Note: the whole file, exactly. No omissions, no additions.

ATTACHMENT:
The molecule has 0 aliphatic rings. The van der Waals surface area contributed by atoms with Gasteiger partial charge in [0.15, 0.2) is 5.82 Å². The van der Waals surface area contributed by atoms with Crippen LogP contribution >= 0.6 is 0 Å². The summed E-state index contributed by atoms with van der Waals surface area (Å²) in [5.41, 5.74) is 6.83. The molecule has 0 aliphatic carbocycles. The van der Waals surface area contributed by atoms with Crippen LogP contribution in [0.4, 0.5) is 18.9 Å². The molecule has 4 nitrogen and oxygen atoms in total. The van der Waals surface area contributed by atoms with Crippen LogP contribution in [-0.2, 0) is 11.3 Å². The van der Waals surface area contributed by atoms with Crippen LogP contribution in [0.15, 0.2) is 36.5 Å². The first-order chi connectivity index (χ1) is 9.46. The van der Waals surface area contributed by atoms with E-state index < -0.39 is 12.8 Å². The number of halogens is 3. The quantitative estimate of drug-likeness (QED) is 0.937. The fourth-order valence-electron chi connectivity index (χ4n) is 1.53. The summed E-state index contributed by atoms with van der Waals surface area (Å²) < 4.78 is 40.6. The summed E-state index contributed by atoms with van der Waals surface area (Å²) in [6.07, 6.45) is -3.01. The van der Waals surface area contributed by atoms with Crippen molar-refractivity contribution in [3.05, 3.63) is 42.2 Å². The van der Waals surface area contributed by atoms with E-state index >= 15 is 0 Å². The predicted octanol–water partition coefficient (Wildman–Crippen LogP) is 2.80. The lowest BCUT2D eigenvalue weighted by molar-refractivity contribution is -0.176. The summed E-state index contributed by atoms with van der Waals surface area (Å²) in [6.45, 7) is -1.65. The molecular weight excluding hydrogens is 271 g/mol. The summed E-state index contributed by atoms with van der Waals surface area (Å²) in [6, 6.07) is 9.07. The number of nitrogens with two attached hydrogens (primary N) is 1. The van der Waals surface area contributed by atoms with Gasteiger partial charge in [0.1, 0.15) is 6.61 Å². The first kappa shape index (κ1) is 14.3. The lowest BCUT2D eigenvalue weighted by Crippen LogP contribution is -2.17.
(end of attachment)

The molecule has 0 aliphatic rings. The van der Waals surface area contributed by atoms with Gasteiger partial charge in [0.15, 0.2) is 5.82 Å². The van der Waals surface area contributed by atoms with Crippen LogP contribution >= 0.6 is 0 Å². The summed E-state index contributed by atoms with van der Waals surface area (Å²) in [5.41, 5.74) is 6.83. The molecule has 0 aliphatic carbocycles. The van der Waals surface area contributed by atoms with Crippen LogP contribution in [0.4, 0.5) is 18.9 Å². The molecule has 4 nitrogen and oxygen atoms in total. The van der Waals surface area contributed by atoms with Crippen LogP contribution in [-0.2, 0) is 11.3 Å². The van der Waals surface area contributed by atoms with Crippen LogP contribution in [0.15, 0.2) is 36.5 Å². The first-order chi connectivity index (χ1) is 9.46. The van der Waals surface area contributed by atoms with E-state index < -0.39 is 12.8 Å². The number of halogens is 3. The quantitative estimate of drug-likeness (QED) is 0.937. The fourth-order valence-electron chi connectivity index (χ4n) is 1.53. The summed E-state index contributed by atoms with van der Waals surface area (Å²) < 4.78 is 40.6. The summed E-state index contributed by atoms with van der Waals surface area (Å²) in [6.07, 6.45) is -3.01. The van der Waals surface area contributed by atoms with Crippen molar-refractivity contribution in [3.05, 3.63) is 42.2 Å². The van der Waals surface area contributed by atoms with E-state index >= 15 is 0 Å². The predicted octanol–water partition coefficient (Wildman–Crippen LogP) is 2.80. The lowest BCUT2D eigenvalue weighted by molar-refractivity contribution is -0.176. The summed E-state index contributed by atoms with van der Waals surface area (Å²) in [6.45, 7) is -1.65. The molecular weight excluding hydrogens is 271 g/mol. The summed E-state index contributed by atoms with van der Waals surface area (Å²) in [6, 6.07) is 9.07. The number of nitrogens with two attached hydrogens (primary N) is 1. The van der Waals surface area contributed by atoms with Gasteiger partial charge in [0.1, 0.15) is 6.61 Å². The first kappa shape index (κ1) is 14.3. The lowest BCUT2D eigenvalue weighted by Crippen LogP contribution is -2.17.